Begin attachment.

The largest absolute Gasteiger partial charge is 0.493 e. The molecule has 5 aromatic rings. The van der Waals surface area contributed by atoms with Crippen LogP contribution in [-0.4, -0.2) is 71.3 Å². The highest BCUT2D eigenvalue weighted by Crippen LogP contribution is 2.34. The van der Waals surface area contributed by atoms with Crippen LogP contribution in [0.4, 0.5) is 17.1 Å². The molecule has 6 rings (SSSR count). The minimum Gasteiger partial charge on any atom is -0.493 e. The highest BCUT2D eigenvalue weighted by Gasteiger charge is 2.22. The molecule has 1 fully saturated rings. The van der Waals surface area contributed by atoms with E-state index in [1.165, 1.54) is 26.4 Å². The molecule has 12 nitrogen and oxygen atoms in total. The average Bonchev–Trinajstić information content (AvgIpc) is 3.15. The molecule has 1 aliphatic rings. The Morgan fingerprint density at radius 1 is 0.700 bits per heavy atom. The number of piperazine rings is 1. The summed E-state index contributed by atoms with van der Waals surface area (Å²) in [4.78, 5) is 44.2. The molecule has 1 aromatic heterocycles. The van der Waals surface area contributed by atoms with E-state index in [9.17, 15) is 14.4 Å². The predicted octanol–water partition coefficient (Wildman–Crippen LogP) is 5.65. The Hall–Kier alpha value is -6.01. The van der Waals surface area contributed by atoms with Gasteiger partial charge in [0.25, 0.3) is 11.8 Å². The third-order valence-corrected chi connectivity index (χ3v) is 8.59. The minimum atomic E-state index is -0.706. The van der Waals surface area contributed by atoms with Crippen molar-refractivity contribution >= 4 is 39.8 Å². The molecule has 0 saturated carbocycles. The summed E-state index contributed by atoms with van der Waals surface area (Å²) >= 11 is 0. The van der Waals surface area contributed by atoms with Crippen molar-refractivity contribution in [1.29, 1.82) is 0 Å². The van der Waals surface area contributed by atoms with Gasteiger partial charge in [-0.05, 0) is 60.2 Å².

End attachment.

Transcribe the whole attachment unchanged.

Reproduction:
The largest absolute Gasteiger partial charge is 0.493 e. The molecule has 5 aromatic rings. The van der Waals surface area contributed by atoms with Crippen LogP contribution in [-0.4, -0.2) is 71.3 Å². The highest BCUT2D eigenvalue weighted by Crippen LogP contribution is 2.34. The van der Waals surface area contributed by atoms with Crippen LogP contribution in [0.4, 0.5) is 17.1 Å². The molecule has 6 rings (SSSR count). The minimum Gasteiger partial charge on any atom is -0.493 e. The highest BCUT2D eigenvalue weighted by Gasteiger charge is 2.22. The molecule has 1 fully saturated rings. The van der Waals surface area contributed by atoms with E-state index in [1.165, 1.54) is 26.4 Å². The molecule has 12 nitrogen and oxygen atoms in total. The average Bonchev–Trinajstić information content (AvgIpc) is 3.15. The molecule has 1 aliphatic rings. The Morgan fingerprint density at radius 1 is 0.700 bits per heavy atom. The number of piperazine rings is 1. The summed E-state index contributed by atoms with van der Waals surface area (Å²) in [4.78, 5) is 44.2. The molecule has 1 aromatic heterocycles. The van der Waals surface area contributed by atoms with E-state index in [9.17, 15) is 14.4 Å². The predicted octanol–water partition coefficient (Wildman–Crippen LogP) is 5.65. The Hall–Kier alpha value is -6.01. The van der Waals surface area contributed by atoms with Gasteiger partial charge in [0.25, 0.3) is 11.8 Å². The third-order valence-corrected chi connectivity index (χ3v) is 8.59. The minimum atomic E-state index is -0.706. The van der Waals surface area contributed by atoms with Crippen molar-refractivity contribution >= 4 is 39.8 Å². The molecule has 0 saturated carbocycles. The summed E-state index contributed by atoms with van der Waals surface area (Å²) >= 11 is 0. The van der Waals surface area contributed by atoms with Crippen molar-refractivity contribution in [1.29, 1.82) is 0 Å². The van der Waals surface area contributed by atoms with Gasteiger partial charge in [-0.05, 0) is 60.2 Å².